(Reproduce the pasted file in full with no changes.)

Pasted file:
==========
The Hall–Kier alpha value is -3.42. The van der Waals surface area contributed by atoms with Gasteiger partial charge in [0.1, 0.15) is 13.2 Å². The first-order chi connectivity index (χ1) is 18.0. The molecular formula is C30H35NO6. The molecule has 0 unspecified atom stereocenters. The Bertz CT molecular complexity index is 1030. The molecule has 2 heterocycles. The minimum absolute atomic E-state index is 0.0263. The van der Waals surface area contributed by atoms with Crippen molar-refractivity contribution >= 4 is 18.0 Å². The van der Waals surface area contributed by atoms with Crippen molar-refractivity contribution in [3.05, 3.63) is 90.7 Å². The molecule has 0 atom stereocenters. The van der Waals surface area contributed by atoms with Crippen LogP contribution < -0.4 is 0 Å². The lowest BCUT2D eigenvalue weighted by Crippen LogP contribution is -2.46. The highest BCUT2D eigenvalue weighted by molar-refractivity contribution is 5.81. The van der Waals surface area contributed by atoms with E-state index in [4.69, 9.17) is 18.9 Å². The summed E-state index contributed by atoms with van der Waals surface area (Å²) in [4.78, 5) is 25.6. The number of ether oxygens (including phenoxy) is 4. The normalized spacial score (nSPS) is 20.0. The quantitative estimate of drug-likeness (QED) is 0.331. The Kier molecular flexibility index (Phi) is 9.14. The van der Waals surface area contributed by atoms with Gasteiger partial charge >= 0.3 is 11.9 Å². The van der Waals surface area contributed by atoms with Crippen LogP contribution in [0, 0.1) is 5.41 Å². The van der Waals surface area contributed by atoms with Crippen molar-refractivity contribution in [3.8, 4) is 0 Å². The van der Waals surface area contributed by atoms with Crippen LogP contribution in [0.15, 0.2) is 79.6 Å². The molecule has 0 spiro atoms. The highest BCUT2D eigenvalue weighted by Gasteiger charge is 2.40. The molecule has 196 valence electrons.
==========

The Hall–Kier alpha value is -3.42. The van der Waals surface area contributed by atoms with Gasteiger partial charge in [0.1, 0.15) is 13.2 Å². The first-order chi connectivity index (χ1) is 18.0. The molecular formula is C30H35NO6. The molecule has 0 unspecified atom stereocenters. The Bertz CT molecular complexity index is 1030. The molecule has 2 heterocycles. The minimum absolute atomic E-state index is 0.0263. The van der Waals surface area contributed by atoms with Crippen molar-refractivity contribution >= 4 is 18.0 Å². The van der Waals surface area contributed by atoms with Crippen molar-refractivity contribution in [3.05, 3.63) is 90.7 Å². The molecule has 0 atom stereocenters. The van der Waals surface area contributed by atoms with Crippen LogP contribution < -0.4 is 0 Å². The lowest BCUT2D eigenvalue weighted by Crippen LogP contribution is -2.46. The highest BCUT2D eigenvalue weighted by molar-refractivity contribution is 5.81. The van der Waals surface area contributed by atoms with E-state index in [4.69, 9.17) is 18.9 Å². The summed E-state index contributed by atoms with van der Waals surface area (Å²) in [4.78, 5) is 25.6. The number of ether oxygens (including phenoxy) is 4. The normalized spacial score (nSPS) is 20.0. The quantitative estimate of drug-likeness (QED) is 0.331. The Kier molecular flexibility index (Phi) is 9.14. The van der Waals surface area contributed by atoms with Gasteiger partial charge >= 0.3 is 11.9 Å². The van der Waals surface area contributed by atoms with Crippen LogP contribution in [0, 0.1) is 5.41 Å². The van der Waals surface area contributed by atoms with Crippen molar-refractivity contribution in [3.8, 4) is 0 Å². The van der Waals surface area contributed by atoms with Crippen LogP contribution in [0.15, 0.2) is 79.6 Å². The molecule has 0 spiro atoms. The highest BCUT2D eigenvalue weighted by Gasteiger charge is 2.40. The molecule has 196 valence electrons.